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Assessment of Crop Water Requirements for Sustainable Agriculture in Western Australia

IWRA World Water Congress 2017 - Cancun Mexico
6. Water and sustainable growth
Author(s): Ranjan Sarukkalige
Kyle Jones

Ranjan Sarukkalige
Curtin University
p.sarukkalige@curtin.edu.au
Kyle Jones
Curtin University
kyle.j.jones@student.curtin.edu.au


Keyword(s): Climate Change, Evapotranspiration, Crop Water Requirements, Water Use Efficiency, Sustainable Management.
Article:

Abstract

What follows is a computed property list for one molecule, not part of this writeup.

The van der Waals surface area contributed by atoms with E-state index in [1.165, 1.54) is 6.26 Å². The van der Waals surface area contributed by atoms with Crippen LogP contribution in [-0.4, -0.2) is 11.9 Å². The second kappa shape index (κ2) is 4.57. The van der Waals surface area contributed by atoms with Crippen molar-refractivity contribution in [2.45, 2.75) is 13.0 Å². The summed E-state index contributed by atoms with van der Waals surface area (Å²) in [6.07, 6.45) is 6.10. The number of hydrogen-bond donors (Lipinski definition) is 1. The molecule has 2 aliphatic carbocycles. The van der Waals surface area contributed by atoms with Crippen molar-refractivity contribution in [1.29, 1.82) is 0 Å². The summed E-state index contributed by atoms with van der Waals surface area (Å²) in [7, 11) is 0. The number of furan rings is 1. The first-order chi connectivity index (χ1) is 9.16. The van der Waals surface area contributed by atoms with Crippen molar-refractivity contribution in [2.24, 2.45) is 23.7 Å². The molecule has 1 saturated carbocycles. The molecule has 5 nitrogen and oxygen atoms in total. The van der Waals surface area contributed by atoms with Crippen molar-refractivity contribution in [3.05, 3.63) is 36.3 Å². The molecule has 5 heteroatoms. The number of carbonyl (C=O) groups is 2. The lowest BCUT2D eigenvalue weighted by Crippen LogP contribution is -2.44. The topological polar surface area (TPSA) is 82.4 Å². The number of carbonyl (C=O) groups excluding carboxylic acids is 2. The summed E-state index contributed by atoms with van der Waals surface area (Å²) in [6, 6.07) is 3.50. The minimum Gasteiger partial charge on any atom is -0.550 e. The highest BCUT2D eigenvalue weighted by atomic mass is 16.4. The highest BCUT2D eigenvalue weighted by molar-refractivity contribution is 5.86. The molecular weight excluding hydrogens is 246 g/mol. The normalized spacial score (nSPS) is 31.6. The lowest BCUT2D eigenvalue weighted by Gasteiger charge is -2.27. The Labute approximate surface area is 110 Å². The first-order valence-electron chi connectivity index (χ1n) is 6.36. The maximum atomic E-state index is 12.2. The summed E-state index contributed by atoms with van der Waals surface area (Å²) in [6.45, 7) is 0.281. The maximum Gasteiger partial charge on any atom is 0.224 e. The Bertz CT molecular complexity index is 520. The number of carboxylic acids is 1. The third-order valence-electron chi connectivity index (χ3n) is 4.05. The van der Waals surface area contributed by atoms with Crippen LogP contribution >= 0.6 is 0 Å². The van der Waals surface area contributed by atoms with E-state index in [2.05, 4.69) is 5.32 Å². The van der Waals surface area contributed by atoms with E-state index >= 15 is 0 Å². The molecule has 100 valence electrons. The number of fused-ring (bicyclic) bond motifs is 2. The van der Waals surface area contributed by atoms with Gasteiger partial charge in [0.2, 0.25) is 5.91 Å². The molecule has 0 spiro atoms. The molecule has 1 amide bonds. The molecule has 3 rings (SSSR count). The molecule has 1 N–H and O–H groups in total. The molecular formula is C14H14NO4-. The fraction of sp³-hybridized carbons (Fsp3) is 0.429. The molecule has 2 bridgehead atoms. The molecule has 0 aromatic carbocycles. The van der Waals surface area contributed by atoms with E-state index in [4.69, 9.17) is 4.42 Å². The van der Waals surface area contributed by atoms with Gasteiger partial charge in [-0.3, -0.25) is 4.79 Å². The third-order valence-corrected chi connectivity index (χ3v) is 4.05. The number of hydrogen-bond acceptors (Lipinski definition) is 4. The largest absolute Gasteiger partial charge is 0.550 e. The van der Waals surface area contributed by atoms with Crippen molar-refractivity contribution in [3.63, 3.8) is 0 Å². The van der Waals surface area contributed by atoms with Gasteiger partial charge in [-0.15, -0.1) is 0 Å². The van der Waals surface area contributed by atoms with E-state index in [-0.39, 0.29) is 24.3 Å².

Irrigation occupies a small portion of land in Australia, but provides enormous quantities of food and fibre for the nation. However, with the immense benefits comes the vast use of national water supply, occupying 65% of water consumed in Australia. At a point in time where resources are limited, the previous approaches of expansion by building new dams and desalination infrastructure is no longer sustainable. Consequently, the only solution to this problem lies with maintaining the current infrastructure we have and analysing water usages to provide better practices and procedures for more efficient use of water. The key objective of this study is to develop guidelines for sustainable agricultural practice, in the northern and eastern farming regions of the Western Australia named, Gascoyne, Ord and Wheatbelt. CROPWAT was utilised in this study due to its extensive and global use of estimating irrigation requirements for sustainable water management. Results indicated that the practical applications of water in the irrigation industry are exceeding crop water requirements. As a result, water was being overexploited and therefore management techniques needed to be employed to lower the water footprint. The primary focus of this research was to examine the two sustainable techniques of crop scheduling and rainwater harvesting that in turn amplified Western Australia’s water use efficiency in the agricultural sector. Outcomes of this study demonstrate that crop scheduling led to a water saving of 8.5, 0.6, 9.7 and 1.9 ML/ha for Banana, Cotton, Sugarcane and Rice respectively. By scheduling irrigation to meet the crop’s water requirements, savings proved to be colossal. In this case, the Western Australian agricultural impact was reduced from number one to third, behind the Mining and Household sectors. On the other hand, onsite rainwater harvesting did not provide any advantages, as evaporation and seepage water losses greatly exceeded the rainfall received in all areas. This study provides analysis of crop water requirements to develop universal sowing guidelines that utilise the most water efficient growing periods in the northern and eastern regions of Western Australia. By communicating this information through set management processes and guidelines, efficiency can be met and sustainability in the industry enhanced.

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